But as sure as the sun will come up tomorrow, so will those triggers. Then you find yourself in an emotional tailspin, lashing out like a drowning person in the middle of an ocean. The nightmares come back, the feelings and emotions crash in like waves, you will see something, or hear something, a certain tone of voice, or smell; and then Bam!
You function until you don’t.
I share my personal experiences when I believe the hell I went through and the hell I defeated (with help) can help someone else. I pray this is one of those times and even if only one reader can be encouraged, then to me, it was all worth it.
Healing is a process. I don’t know why people think we reach a magical age where everything is OK and it all makes sense. I do believe God can heal us instantaneously, but there is a path we must follow, a healing we must walk out. Emotional healing doesn’t happen overnight, especially when the wounds are from long ago and have scabbed over into a callous and then been buried deep into the back of our minds. We may not even realize we are still carrying an injury until that trigger pulls the first layer of the scab back and the infection hits us like a brick. But even then, we may not realize what’s going on or why, we just know we have suddenly plummeted into depression, anger, despair, self-doubt, insecurity, fear, shame, withdraw, and possibly all-out feelings of crazy. The instability of the emotions cause us to doubt our own judgement and make decisions that are not in our best interest.
Whew! It’s an exhausting cycle, isn’t it? So destabilizing. Everything and everyone around us suffer. We are suddenly faced with the reality of lifelong patterns of bad decisions in relationships, work, and life. Intellectually we may see a pattern and our insides are screaming… NO! But there we are, in a rut, a very dark place, and wishing someone could just save us from ourselves and the situation(s).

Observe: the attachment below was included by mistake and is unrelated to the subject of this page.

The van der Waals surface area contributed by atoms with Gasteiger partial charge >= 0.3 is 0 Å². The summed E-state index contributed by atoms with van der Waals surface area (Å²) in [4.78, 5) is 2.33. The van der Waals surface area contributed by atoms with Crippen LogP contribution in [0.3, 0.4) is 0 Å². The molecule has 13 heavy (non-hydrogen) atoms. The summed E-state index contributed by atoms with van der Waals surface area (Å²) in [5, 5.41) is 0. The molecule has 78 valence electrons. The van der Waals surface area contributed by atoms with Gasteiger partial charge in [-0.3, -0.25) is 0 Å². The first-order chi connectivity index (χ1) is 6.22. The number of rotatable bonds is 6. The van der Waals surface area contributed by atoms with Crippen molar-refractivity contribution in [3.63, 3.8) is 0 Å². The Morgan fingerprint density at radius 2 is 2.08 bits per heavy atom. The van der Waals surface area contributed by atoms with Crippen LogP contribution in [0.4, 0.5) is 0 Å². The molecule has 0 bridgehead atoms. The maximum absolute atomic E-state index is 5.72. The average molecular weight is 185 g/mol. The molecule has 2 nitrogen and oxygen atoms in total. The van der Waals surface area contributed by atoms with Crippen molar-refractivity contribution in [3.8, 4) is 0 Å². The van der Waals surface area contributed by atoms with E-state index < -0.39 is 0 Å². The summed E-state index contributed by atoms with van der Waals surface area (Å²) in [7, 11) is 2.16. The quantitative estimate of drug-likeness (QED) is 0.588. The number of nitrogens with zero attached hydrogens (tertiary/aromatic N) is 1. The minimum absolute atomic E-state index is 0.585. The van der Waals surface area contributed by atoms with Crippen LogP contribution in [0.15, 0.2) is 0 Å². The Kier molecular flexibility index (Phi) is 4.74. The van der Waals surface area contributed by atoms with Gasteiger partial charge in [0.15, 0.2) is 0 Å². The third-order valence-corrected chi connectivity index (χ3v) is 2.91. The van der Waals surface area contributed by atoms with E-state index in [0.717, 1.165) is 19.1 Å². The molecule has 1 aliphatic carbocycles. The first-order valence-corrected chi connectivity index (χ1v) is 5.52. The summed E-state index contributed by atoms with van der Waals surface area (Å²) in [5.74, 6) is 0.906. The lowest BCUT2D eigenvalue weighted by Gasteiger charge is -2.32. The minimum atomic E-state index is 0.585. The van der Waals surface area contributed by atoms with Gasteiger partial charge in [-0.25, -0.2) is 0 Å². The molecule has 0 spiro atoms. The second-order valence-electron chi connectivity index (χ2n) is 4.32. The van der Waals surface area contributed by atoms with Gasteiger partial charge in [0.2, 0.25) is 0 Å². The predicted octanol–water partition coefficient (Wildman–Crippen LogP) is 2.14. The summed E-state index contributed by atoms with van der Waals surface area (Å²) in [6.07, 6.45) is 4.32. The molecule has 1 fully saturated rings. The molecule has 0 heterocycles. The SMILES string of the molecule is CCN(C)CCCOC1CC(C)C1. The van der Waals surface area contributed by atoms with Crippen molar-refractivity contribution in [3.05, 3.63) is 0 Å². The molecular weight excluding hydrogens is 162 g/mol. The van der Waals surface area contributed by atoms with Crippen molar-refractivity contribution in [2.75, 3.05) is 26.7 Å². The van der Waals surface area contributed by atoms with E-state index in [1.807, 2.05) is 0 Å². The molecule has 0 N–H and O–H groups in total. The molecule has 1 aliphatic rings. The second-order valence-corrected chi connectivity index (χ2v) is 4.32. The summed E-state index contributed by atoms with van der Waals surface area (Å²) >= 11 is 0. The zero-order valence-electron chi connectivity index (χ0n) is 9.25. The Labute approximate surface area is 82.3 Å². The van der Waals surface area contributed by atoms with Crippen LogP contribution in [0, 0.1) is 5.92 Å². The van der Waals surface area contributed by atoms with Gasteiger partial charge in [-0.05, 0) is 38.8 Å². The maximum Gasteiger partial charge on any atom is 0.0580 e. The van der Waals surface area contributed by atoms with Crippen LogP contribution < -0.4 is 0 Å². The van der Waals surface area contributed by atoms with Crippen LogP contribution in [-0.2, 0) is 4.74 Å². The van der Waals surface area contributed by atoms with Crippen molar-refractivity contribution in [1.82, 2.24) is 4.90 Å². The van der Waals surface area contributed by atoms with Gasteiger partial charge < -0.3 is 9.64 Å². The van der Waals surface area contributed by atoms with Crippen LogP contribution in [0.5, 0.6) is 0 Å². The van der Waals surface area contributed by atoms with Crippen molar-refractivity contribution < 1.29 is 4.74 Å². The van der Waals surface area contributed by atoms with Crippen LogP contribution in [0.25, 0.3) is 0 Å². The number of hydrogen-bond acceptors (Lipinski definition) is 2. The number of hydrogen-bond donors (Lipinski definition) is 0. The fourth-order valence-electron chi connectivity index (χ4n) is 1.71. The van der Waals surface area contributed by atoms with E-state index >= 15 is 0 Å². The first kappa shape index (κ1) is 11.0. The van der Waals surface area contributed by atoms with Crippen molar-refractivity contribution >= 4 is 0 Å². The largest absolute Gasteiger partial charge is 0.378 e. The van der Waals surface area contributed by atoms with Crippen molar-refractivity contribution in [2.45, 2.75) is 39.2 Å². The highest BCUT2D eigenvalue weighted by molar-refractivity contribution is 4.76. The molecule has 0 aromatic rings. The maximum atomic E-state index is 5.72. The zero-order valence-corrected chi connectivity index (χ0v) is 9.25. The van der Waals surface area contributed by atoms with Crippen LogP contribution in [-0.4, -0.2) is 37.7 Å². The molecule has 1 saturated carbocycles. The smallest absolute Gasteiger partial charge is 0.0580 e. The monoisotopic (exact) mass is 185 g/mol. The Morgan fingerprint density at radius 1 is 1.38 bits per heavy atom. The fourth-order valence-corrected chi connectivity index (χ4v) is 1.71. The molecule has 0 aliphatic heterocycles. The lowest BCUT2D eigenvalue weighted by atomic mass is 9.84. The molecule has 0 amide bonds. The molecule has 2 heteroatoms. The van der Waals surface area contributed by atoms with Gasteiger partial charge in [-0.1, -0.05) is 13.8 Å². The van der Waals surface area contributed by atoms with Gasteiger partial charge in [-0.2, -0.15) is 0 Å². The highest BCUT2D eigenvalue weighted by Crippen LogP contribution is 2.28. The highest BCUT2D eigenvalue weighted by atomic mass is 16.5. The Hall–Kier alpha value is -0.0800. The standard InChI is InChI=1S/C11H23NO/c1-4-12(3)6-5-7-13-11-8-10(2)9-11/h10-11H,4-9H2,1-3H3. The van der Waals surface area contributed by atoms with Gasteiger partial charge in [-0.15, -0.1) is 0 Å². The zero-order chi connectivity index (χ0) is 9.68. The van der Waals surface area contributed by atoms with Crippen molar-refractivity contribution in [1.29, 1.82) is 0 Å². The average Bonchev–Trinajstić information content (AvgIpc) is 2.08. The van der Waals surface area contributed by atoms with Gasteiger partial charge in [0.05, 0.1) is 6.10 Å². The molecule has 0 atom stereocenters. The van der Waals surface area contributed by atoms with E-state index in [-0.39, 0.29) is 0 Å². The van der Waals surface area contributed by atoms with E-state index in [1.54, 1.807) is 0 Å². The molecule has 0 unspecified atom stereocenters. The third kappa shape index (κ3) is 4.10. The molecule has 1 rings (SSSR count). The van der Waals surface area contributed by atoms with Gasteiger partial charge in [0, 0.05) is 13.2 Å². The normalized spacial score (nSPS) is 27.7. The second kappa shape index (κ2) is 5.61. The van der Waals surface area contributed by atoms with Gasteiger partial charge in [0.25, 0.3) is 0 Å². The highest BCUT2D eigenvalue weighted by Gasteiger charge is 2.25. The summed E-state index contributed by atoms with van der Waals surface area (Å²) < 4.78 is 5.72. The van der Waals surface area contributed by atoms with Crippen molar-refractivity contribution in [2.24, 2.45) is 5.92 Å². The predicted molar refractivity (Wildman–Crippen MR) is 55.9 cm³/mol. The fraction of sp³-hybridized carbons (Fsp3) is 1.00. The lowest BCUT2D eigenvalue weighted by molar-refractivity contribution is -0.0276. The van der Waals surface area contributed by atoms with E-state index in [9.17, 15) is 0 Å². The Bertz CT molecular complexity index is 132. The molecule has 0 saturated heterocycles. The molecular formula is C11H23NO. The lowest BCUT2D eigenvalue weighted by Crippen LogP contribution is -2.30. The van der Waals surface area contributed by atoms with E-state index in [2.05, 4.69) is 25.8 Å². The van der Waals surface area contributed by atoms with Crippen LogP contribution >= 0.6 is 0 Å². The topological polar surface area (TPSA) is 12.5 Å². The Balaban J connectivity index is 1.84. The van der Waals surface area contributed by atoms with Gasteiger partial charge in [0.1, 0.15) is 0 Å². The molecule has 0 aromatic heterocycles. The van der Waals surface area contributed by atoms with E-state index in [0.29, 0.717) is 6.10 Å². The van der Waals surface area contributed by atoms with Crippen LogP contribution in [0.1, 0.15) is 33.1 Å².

Let me tell ya, I’ve been there. It was like living in a personal hell, not trusting anyone, wanting to talk it out and feeling crazier with each word I spoke because what was bottled up wanted to pour out. I felt misunderstood, judged, and alone. Then I was alone, I stopped going around people. I isolated myself because it was just too darn exhausting to fake a smile and an upbeat personality that most expected from me, because that is the persona I developed; the always optimistic, happy go-lucky, faith-filled Christian woman.
I would beat myself up with berating thoughts of “I’m a Christian, I shouldn’t be feeling or acting this way!” I wanted to forgive someone who was not even sorry, but I was so stinkin’ angry and hurt. The feelings of betrayal magnified every emotion I was feeling.
If you are experiencing this, not everyone will understand. But let me encourage you with some good news, there is ONE who does understand, and He cares so much for you and He is strong enough to carry you through, even if you are kicking, screaming, crying, and snotting it up. You may isolate yourself, others may run, but He will NEVER abandon or reject you.
I was in ministry. I mentored and coached many women. My relationship with Christ was/is solid. So when God allowed the season of my undoing so He could build me back up, there was no one but Him that I could turn to. Sure, there were well-meaning Christian friends who I confided in (though the number is small) who had the Bible verse to give me, the prayer to offer for me, and the “just have faith” accolades, but they were of very little help and caused me to withdraw even more.
Heed my warning, alone is not where you should be when you are fighting this battle.
Who do the wolves attack? The little gazelles on the edge, by their self.
Dear Reader, there is another side and you can make it through if you are willing. Don’t give up. You are not defeated. You survived, now it’s time for you to thrive!
The emotional triggers are a signal to you that there is some inner healing that needs to happen. When you can no longer run, or avoid situations, then it may very well be a signal that now is the time.